I’m going to tell a story that I should proooobably keep to myself. I should pretend to be perfect, I think. (Spoiler alert: I’m not.)

But here I go, anyway.

Over the last two and a half years, I’ve let my voice get incredibly out of shape. While I was pregnant, I had terrible morning sickness. Being sick 24/7 is not exactly conducive to singing. And then, since I’ve had my daughter…well, you know how it is, with a baby or a toddler and a more-than-full-time job. There has always seemed to be something that was a higher priority than taking the time to vocalize.

Recently, I realized that I was prefacing everything I demonstrated for my students…

“Now, this isn’t what it’s actually supposed to sound like, because I’m super out of shape, but listen to what I’m saying about the technique nonetheless.”

Not good.

So, recently, I resolved to turn things around.

Vocalize a little bit every day, and get back in shape myself.

And I discovered something.

I discovered completely out of control tongue tension.

Now, let me explain why that’s significant.

Tongue tension is one of my most talked about topics with my students. It’s a big problem for singers, and almost everyone struggles with it. Every day in my studio, I was giving my students tips on how to relieve their tongue tension, all the while not even noticing that my own tongue tension had roared back with a vengeance.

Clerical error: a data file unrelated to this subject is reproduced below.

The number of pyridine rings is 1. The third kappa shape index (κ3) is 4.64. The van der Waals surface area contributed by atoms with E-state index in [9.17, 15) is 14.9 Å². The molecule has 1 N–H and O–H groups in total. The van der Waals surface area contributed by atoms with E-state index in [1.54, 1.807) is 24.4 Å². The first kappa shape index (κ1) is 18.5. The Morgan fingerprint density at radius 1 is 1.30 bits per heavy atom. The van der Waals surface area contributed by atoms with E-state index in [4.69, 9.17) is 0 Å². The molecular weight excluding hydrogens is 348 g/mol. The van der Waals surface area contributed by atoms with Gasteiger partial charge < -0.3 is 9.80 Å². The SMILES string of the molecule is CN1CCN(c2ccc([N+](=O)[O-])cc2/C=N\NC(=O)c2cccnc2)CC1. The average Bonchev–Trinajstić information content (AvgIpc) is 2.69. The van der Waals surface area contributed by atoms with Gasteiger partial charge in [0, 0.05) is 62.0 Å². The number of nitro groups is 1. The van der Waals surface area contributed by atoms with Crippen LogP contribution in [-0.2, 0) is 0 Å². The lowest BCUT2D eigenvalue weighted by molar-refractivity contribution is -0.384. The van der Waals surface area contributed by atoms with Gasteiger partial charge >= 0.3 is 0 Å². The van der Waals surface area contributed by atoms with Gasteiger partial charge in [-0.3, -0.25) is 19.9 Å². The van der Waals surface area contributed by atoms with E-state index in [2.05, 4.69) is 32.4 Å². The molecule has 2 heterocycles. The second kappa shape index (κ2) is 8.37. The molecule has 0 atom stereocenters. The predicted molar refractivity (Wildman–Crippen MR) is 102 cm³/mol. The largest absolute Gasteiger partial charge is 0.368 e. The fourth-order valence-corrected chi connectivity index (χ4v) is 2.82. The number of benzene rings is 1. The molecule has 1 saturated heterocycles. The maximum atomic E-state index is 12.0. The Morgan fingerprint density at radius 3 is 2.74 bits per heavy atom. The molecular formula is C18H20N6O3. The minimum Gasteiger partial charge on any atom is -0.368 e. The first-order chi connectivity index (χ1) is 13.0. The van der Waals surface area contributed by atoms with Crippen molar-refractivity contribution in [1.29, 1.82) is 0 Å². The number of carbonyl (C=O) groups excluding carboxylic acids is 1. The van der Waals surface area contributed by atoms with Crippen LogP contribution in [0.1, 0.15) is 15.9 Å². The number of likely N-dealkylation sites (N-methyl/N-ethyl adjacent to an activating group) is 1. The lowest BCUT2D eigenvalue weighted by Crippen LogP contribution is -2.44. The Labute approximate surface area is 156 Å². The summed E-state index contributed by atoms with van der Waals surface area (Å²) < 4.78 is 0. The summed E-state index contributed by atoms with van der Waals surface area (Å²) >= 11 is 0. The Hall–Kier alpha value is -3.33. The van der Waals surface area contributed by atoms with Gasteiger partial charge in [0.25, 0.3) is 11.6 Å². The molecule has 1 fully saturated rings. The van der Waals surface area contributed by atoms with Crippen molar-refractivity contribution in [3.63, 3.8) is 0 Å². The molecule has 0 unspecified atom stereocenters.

Don’t worry, I’m working on it. I’ve gotten rid of it once before—I can do it again.

So why do I tell this story?

I tell it because music is a journey, and sometimes it’s a winding one. And as a teacher, I’m on the journey with you. I have insight to share because I’ve studied the map (and I’ve gone pretty far in my own journey, so I recognize the landmarks), but we are all learning and growing every day.

I tell it specifically to singers to let them know that tongue tension is tough. It’s insidious. And it’s not going to go away in a day.

And finally, I tell it to remind you that I’ve been where you are. Great musicians aren’t born that way. They learn and they grow and they make mistakes along the way. When they face a challenge, they have the humility to acknowledge it and then overcome it.

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